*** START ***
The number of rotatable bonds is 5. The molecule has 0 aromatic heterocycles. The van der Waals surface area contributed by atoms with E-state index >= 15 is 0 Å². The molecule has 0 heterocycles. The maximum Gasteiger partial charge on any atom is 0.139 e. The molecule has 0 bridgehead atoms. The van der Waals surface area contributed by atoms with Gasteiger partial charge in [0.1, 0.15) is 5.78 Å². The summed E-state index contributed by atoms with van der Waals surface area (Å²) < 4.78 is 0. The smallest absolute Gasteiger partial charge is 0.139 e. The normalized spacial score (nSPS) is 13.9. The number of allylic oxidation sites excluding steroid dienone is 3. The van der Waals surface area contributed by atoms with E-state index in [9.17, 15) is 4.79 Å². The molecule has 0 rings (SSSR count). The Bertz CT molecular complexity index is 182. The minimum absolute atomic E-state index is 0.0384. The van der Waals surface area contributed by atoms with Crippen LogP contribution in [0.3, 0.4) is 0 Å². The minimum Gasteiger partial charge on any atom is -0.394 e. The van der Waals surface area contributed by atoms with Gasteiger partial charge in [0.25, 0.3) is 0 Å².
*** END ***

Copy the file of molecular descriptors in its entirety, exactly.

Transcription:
The number of rotatable bonds is 5. The molecule has 0 aromatic heterocycles. The van der Waals surface area contributed by atoms with E-state index >= 15 is 0 Å². The molecule has 0 heterocycles. The maximum Gasteiger partial charge on any atom is 0.139 e. The molecule has 0 bridgehead atoms. The van der Waals surface area contributed by atoms with Gasteiger partial charge in [0.1, 0.15) is 5.78 Å². The summed E-state index contributed by atoms with van der Waals surface area (Å²) < 4.78 is 0. The smallest absolute Gasteiger partial charge is 0.139 e. The normalized spacial score (nSPS) is 13.9. The number of allylic oxidation sites excluding steroid dienone is 3. The van der Waals surface area contributed by atoms with E-state index in [9.17, 15) is 4.79 Å². The molecule has 0 rings (SSSR count). The Bertz CT molecular complexity index is 182. The minimum absolute atomic E-state index is 0.0384. The van der Waals surface area contributed by atoms with Crippen LogP contribution in [0.3, 0.4) is 0 Å². The minimum Gasteiger partial charge on any atom is -0.394 e. The van der Waals surface area contributed by atoms with Gasteiger partial charge in [0.25, 0.3) is 0 Å².